Glenn Feldman has taught labor economics, macroeconomics, labor history, and more since 1996 at the University of Alabama at Birmingham (UAB). He is a full professor with tenure, but his lawsuit claims university officials tried to unlawfully fire him, in part because of his ties to labor unions and the Democratic Party.
UAB is the same university that unlawfully terminated me in May 2008 largely because of my criticism on this blog of the Bush Justice Department, especially its handling of the Don Siegelman prosecution.
Feldman, who is of Hispanic descent, alleges race discrimination, retaliation, breach of contract, First Amendment violations, and more in his lawsuit. He is seeking lost and back wages, compensatory damages, attorney fees and costs, and other relief.
According to Feldman's complaint, he is not alone in facing a hostile work environment at the UAB School of Business. He says others have suffered retaliation for not fitting a model that seeks to "attract conservative, affluent white students" in order to enhance the school's "reputation to the conservative pro-business community."
Such discrimination apparently can be traced to the arrival of David R. Klock as dean at the UAB School of Business in March 2008. Klock came to Birmingham after spending roughly two years as business dean at Cal Poly Pomona.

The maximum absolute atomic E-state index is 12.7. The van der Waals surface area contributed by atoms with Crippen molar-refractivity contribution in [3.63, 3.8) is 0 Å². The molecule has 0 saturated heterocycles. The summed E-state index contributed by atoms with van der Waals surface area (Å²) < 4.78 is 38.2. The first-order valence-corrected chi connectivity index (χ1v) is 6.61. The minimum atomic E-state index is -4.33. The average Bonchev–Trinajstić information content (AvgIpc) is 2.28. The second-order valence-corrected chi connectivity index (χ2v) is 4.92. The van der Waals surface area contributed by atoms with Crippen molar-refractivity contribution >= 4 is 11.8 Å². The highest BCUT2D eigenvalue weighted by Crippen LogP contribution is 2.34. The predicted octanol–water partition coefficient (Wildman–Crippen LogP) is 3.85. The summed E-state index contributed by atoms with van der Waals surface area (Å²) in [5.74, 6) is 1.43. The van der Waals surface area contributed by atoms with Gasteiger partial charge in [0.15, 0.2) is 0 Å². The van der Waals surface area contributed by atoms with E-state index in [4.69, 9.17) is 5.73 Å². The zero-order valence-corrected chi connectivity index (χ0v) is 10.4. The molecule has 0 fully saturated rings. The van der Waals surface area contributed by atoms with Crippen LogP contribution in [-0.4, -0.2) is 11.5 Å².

Feldman has a distinguished academic background, with five degrees, including a master's from Vanderbilt University and a Ph.D. from Auburn University. He has written seven books, is co-author of one book, and has written almost 100 scholarly articles. You can check out Feldman's biography here:
Glenn Feldman's Curriculum Vitae
Most of Feldman's career at UAB has been spent in the Center for Labor Education and Research (CLEAR), which offers clinics and seminars on labor issues for businesses, unions, and other groups throughout the Southeast. CLEAR's funding included a five-year, $3-million grant for a Workplace Safety Training (WST) program from the National Institute of Environmental and Health Services (NIEHS).
In October 2006, Feldman was named director of CLEAR and became principal investigator on the NIEHS grant and several other smaller grants.
When Klock came on board as dean, according to Feldman's complaint, he immediately began efforts to dismantle programs that did not fit the corporate image he wanted to project for the School of Business.
Within three months of his arrival, Klock closed the UAB Small Business Development Center, which provided services for individuals interested in starting and operating small businesses. Klock quickly turned his attention to CLEAR. States the Feldman complaint:
In an introductory meeting with CLEAR officials, Klock questioned CLEAR's value to the School of Business, stating that he was a "street fighter," that he had been hired as an "agent of change" and that it is his intention to start "mini revolutions" among other departments in the business school by depicting CLEAR's funding as a waste of resources.
Feldman and other faculty members contacted union leadership in an effort to help keep the center functional. In May 2008, the United Steel Workers of America sent approximately 400 faxes to UAB officials in support of CLEAR. Despite that, UAB initiated efforts within the Alabama Legislature to close CLEAR. The center and most of its employees eventually moved to Jefferson State Community College in Birmingham.